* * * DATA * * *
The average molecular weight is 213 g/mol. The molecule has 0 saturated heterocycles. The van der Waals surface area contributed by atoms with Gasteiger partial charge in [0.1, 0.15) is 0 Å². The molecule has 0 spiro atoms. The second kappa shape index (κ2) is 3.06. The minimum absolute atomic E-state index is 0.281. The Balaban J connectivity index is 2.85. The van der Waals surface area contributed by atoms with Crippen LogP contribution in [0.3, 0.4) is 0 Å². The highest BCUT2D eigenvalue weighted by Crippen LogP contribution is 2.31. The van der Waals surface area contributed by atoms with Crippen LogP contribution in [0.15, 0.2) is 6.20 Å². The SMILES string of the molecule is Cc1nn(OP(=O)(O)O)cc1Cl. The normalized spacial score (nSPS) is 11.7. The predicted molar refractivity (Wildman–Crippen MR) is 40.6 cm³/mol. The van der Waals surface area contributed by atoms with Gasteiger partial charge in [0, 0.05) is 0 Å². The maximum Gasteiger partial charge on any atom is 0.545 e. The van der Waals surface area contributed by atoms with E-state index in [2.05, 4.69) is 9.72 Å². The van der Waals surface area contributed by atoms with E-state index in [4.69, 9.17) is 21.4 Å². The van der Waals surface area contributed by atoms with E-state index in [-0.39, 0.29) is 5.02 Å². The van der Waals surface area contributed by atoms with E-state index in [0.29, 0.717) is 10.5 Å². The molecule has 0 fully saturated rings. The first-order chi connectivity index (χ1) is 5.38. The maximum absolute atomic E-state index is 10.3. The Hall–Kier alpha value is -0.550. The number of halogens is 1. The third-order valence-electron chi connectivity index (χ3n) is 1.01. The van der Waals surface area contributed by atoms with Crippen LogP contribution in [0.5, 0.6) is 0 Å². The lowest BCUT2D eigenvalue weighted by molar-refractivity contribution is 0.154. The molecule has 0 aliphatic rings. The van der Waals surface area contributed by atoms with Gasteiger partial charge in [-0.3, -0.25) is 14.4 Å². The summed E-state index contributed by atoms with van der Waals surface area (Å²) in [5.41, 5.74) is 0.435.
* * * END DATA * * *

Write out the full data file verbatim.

The average molecular weight is 213 g/mol. The molecule has 0 saturated heterocycles. The van der Waals surface area contributed by atoms with Gasteiger partial charge in [0.1, 0.15) is 0 Å². The molecule has 0 spiro atoms. The second kappa shape index (κ2) is 3.06. The minimum absolute atomic E-state index is 0.281. The Balaban J connectivity index is 2.85. The van der Waals surface area contributed by atoms with Crippen LogP contribution in [0.3, 0.4) is 0 Å². The highest BCUT2D eigenvalue weighted by Crippen LogP contribution is 2.31. The van der Waals surface area contributed by atoms with Crippen LogP contribution in [0.15, 0.2) is 6.20 Å². The SMILES string of the molecule is Cc1nn(OP(=O)(O)O)cc1Cl. The normalized spacial score (nSPS) is 11.7. The predicted molar refractivity (Wildman–Crippen MR) is 40.6 cm³/mol. The van der Waals surface area contributed by atoms with Gasteiger partial charge in [0, 0.05) is 0 Å². The maximum Gasteiger partial charge on any atom is 0.545 e. The van der Waals surface area contributed by atoms with E-state index in [2.05, 4.69) is 9.72 Å². The van der Waals surface area contributed by atoms with E-state index in [4.69, 9.17) is 21.4 Å². The van der Waals surface area contributed by atoms with E-state index in [-0.39, 0.29) is 5.02 Å². The van der Waals surface area contributed by atoms with E-state index in [0.29, 0.717) is 10.5 Å². The molecule has 0 fully saturated rings. The first-order chi connectivity index (χ1) is 5.38. The maximum absolute atomic E-state index is 10.3. The Hall–Kier alpha value is -0.550. The number of halogens is 1. The third-order valence-electron chi connectivity index (χ3n) is 1.01. The van der Waals surface area contributed by atoms with Crippen LogP contribution in [0.5, 0.6) is 0 Å². The lowest BCUT2D eigenvalue weighted by molar-refractivity contribution is 0.154. The molecule has 0 aliphatic rings. The van der Waals surface area contributed by atoms with Gasteiger partial charge in [-0.3, -0.25) is 14.4 Å². The summed E-state index contributed by atoms with van der Waals surface area (Å²) in [5.41, 5.74) is 0.435.